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Mindi AbairJM: Wild Heart is a great name for the rockin’ nature of the new album. Was the overall edgy rock vibe by design or, to paraphrase the title of your debut album, did it just happen that way?

MA: Every record has to be a snapshot of where you are in your life. With me, that changes and morphs as I grow and do different things. Since my last solo album In Hi-Fi Stereo, I’ve delved into different things, playing on Idol with winner Phillip Phillips, getting on the road with Aerosmith and Max Weinberg, doing that show with Springsteen and playing all the Clarence Clemons parts. This sound may be new to my smooth jazz fans, but rock is something I grew up and moonlighted with my whole life, including playing with Waddy Wachtel’s group in LA. Standing onstage with Aerosmith every night, I watched those guys sweat and bleed for their audience as they ran around onstage. I saw and heard the power and energy these guys exude with every note. I have always felt that I and my band are the rockers of the jazz world, but I had never brought that type of sheer abandon to a record. I wanted to do that – give it all, leave nothing on the table and pour out everything inside me, but in an organic rock-soul way. I didn’t start out with a concept to do a rock, soul or jazz record per se. I just wanted to make music that I could have a blast with and feel that power of rock and roll.  

JM: Fans who love our trademark poppy hits are in for a real whirlwind. You have a few gentler moments but that sense of abandon adds a whole new dimension to “MindiWorld” (the name of Abair’s fan club).

MA: I don’t think it’s that much of a left turn. Anyone who has bought my records before will know it’s me, and those fans who have seen me and my band play live know we rock the older songs pretty hard. We give a thousand percent every night and I’m seriously soaking wet by the third song. So in that sense, I don’t think Wild Heart will shock many people. I just went a little further and kicked it up a notch and put in some distorted guitars. A lot of my fans are smooth jazz enthusiasts but they’ve probably seen some Rolling Stones shows in their day as well. When I do a Stones cover, it goes over well. I just have to make music that inspires me. The artists I respect most have made careers for themselves because they didn’t fit into a specific mold. Booker T, who worked with me here on “Addicted To You,” had his breakthrough hit with “Green Onions” when he was 17. Nobody was playing B-3 at the time and suddenly everyone was. It’s important to forge your own path.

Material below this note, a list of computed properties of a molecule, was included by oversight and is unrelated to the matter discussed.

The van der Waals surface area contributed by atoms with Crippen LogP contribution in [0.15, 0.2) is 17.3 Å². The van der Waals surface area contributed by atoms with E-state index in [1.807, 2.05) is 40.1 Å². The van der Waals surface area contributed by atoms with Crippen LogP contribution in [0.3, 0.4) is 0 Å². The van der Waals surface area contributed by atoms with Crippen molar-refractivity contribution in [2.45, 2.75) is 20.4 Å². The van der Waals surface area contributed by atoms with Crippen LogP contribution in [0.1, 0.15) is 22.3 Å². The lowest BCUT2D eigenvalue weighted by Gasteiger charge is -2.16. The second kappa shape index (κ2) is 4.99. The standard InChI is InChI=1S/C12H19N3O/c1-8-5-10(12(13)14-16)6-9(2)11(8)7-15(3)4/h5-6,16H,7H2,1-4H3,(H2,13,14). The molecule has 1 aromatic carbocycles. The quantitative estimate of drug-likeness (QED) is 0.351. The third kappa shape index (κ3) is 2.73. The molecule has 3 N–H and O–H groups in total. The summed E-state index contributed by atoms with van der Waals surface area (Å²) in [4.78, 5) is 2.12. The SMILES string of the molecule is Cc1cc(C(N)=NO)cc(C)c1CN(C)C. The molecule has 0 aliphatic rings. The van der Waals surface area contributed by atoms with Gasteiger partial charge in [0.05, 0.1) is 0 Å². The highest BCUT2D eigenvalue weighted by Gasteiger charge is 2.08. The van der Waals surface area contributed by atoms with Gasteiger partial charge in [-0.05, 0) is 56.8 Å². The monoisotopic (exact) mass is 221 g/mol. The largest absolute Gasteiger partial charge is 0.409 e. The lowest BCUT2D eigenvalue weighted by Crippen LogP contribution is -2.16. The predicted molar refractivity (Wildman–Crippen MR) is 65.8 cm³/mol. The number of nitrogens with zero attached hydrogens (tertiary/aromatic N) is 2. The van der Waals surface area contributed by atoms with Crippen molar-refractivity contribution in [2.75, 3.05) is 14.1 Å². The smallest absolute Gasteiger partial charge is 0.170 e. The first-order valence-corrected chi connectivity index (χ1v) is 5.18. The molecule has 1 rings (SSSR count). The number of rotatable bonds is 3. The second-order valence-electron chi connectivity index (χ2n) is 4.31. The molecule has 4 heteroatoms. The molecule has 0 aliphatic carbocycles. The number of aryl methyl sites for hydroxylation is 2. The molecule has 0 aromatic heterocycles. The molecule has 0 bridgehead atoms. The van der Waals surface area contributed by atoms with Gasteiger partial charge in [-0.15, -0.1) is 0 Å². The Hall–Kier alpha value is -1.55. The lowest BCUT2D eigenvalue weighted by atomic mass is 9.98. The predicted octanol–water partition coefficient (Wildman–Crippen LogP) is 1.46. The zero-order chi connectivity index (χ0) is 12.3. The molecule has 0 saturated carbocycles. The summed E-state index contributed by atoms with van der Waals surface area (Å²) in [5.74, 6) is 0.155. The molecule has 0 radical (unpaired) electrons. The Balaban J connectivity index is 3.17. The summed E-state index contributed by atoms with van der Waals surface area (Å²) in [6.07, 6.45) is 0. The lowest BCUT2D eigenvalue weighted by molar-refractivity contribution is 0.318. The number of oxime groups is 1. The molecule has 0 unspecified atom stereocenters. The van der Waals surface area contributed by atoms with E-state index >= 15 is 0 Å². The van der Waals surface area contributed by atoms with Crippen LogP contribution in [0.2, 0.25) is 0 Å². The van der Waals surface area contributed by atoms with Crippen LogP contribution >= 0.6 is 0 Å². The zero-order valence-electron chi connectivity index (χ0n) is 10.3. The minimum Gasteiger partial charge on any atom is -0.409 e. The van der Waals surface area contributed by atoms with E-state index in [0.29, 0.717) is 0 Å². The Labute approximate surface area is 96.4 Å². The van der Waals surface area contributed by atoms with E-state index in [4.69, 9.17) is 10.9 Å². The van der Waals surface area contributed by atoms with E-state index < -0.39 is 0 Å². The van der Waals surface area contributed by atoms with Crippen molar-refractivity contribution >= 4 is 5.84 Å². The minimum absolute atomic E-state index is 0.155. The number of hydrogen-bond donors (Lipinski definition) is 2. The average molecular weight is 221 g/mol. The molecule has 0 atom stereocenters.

JM: He’s part of a pretty exciting guest list. Did you start with a wish list of performers or did opportunities to work with these greats emerge along the way?

MA: Everything happened organically. I wrote 40-50 songs and chose 11 of those to record. I wanted a cohesive project that encompassed the vibe I was after, and for the most part ideas for bringing guests on board hit me when I felt like songs needed an extra kick. (Longtime friend and producer) Matthew Hagar and I wrote “Kick Ass” and started to record it when I just decided it needed more. I had just come off the Aerosmith tour and I visualized Joe Perry with his shirt flying open playing crazy rock guitar on it – and I made the call and he was up for it. Keb’ Mo’, who joins me in a vocal duet on “I’ll Be Your Home,” is an old friend and I called him when I couldn’t quite get the vocal harmonies down on the chorus.

I wrote the opening track “Amazing Game” with Jim Peterik (Survivor) and we were going to do it as a vocal but I liked the way the sax sounded better. But I wanted to make it more raucous so I called up Troy Andrews, aka Trombone Shorty. He’s always on the road and he recorded his part in a hotel room in Lafayette, Louisiana. I met Gregg Allman when we performed with people like Chrissie Hynde, Dr. John and Joe Walsh at (Microsoft Co-Founder) Paul Allen’s 60th birthday party. I asked him if he’d ever want to write and record with me and he took me up on it. I stayed at his house outside of Savannah and we hung out in his living room and wrote “Just Say When.” Opportunities just seemed to present themselves and everyone did a wonderful job.  

Mindi AbairJM: How do you feel you have grown and evolved as a composer, musician, artist and performer since you emerged as a smooth jazz artist in 2003?

MA: I definitely feel I’ve grown in a lot of ways. On the first record, I had all this music inside me and I felt like I succeeded at making an album that was reflective of what was in my head at the time. As I have evolved as a human being and artist, I always try to take the same approach, create the music that’s in my head, but take it to the next level each time. I’m constantly inspired by the music I am listening to and the musicians and artists I work with at any given time. They’ve helped challenge me and take me places I couldn’t go without them. I always want to surround myself with musicians who are better than I am because that’s the best way for me to evolve. I feel I have taken a journey that’s true to myself and have always made the most honest music I can. Every time I do an album, I want to be in love with it, psyched to share it with the world. 

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